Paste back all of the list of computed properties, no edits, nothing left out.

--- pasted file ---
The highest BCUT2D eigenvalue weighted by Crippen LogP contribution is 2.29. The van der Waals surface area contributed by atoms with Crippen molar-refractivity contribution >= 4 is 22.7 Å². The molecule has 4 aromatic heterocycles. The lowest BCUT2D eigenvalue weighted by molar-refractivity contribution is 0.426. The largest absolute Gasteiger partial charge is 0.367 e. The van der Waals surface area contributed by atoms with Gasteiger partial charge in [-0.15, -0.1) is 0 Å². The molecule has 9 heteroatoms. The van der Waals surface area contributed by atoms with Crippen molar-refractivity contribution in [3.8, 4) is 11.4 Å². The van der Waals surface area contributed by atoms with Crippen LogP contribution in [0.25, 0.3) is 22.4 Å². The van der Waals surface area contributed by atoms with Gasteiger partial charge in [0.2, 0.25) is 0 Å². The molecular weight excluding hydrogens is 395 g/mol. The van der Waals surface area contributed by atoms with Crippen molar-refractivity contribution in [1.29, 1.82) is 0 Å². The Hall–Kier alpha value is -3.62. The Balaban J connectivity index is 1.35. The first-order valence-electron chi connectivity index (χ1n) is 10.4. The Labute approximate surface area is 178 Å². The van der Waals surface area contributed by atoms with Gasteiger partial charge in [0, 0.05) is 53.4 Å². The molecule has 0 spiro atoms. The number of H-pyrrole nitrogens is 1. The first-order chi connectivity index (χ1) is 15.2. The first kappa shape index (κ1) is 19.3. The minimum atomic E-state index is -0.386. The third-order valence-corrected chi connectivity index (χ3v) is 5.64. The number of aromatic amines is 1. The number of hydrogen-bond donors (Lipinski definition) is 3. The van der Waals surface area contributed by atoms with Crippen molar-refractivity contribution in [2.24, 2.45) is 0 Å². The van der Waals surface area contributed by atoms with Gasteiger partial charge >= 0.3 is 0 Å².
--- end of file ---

The highest BCUT2D eigenvalue weighted by Crippen LogP contribution is 2.29. The van der Waals surface area contributed by atoms with Crippen molar-refractivity contribution >= 4 is 22.7 Å². The molecule has 4 aromatic heterocycles. The lowest BCUT2D eigenvalue weighted by molar-refractivity contribution is 0.426. The largest absolute Gasteiger partial charge is 0.367 e. The van der Waals surface area contributed by atoms with Gasteiger partial charge in [-0.15, -0.1) is 0 Å². The molecule has 9 heteroatoms. The van der Waals surface area contributed by atoms with Crippen molar-refractivity contribution in [3.8, 4) is 11.4 Å². The van der Waals surface area contributed by atoms with Crippen LogP contribution in [0.25, 0.3) is 22.4 Å². The van der Waals surface area contributed by atoms with Gasteiger partial charge in [0.2, 0.25) is 0 Å². The molecular weight excluding hydrogens is 395 g/mol. The van der Waals surface area contributed by atoms with Crippen molar-refractivity contribution in [1.29, 1.82) is 0 Å². The Hall–Kier alpha value is -3.62. The Balaban J connectivity index is 1.35. The first-order valence-electron chi connectivity index (χ1n) is 10.4. The Labute approximate surface area is 178 Å². The van der Waals surface area contributed by atoms with Gasteiger partial charge in [0, 0.05) is 53.4 Å². The molecule has 0 spiro atoms. The number of H-pyrrole nitrogens is 1. The first-order chi connectivity index (χ1) is 15.2. The first kappa shape index (κ1) is 19.3. The minimum atomic E-state index is -0.386. The third-order valence-corrected chi connectivity index (χ3v) is 5.64. The number of aromatic amines is 1. The number of hydrogen-bond donors (Lipinski definition) is 3. The van der Waals surface area contributed by atoms with Crippen molar-refractivity contribution in [2.24, 2.45) is 0 Å². The van der Waals surface area contributed by atoms with Gasteiger partial charge >= 0.3 is 0 Å².